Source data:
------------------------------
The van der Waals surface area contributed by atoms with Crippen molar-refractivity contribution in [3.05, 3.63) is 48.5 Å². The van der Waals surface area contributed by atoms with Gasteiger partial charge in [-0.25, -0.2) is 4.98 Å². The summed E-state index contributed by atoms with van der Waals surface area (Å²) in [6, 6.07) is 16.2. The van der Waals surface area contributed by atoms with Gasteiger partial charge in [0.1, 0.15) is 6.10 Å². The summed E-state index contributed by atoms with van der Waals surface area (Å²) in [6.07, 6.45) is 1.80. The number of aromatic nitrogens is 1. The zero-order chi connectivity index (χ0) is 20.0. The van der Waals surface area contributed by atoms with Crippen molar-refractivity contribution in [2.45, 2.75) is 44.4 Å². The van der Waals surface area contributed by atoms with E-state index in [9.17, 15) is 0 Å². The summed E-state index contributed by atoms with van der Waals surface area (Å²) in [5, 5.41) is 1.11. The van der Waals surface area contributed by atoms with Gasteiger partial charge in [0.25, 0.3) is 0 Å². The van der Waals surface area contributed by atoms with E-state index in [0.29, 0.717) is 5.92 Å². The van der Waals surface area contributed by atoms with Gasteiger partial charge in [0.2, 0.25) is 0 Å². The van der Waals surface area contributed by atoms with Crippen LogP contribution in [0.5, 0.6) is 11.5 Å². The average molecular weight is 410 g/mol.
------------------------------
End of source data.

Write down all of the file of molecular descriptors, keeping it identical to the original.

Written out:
The van der Waals surface area contributed by atoms with Crippen molar-refractivity contribution in [3.05, 3.63) is 48.5 Å². The van der Waals surface area contributed by atoms with Gasteiger partial charge in [-0.25, -0.2) is 4.98 Å². The summed E-state index contributed by atoms with van der Waals surface area (Å²) in [6, 6.07) is 16.2. The van der Waals surface area contributed by atoms with Gasteiger partial charge in [0.1, 0.15) is 6.10 Å². The summed E-state index contributed by atoms with van der Waals surface area (Å²) in [6.07, 6.45) is 1.80. The number of aromatic nitrogens is 1. The zero-order chi connectivity index (χ0) is 20.0. The van der Waals surface area contributed by atoms with Crippen molar-refractivity contribution in [2.45, 2.75) is 44.4 Å². The van der Waals surface area contributed by atoms with E-state index in [9.17, 15) is 0 Å². The summed E-state index contributed by atoms with van der Waals surface area (Å²) in [5, 5.41) is 1.11. The van der Waals surface area contributed by atoms with Gasteiger partial charge in [0.25, 0.3) is 0 Å². The van der Waals surface area contributed by atoms with E-state index in [0.29, 0.717) is 5.92 Å². The van der Waals surface area contributed by atoms with Gasteiger partial charge in [0.2, 0.25) is 0 Å². The van der Waals surface area contributed by atoms with Crippen LogP contribution in [0.5, 0.6) is 11.5 Å². The average molecular weight is 410 g/mol.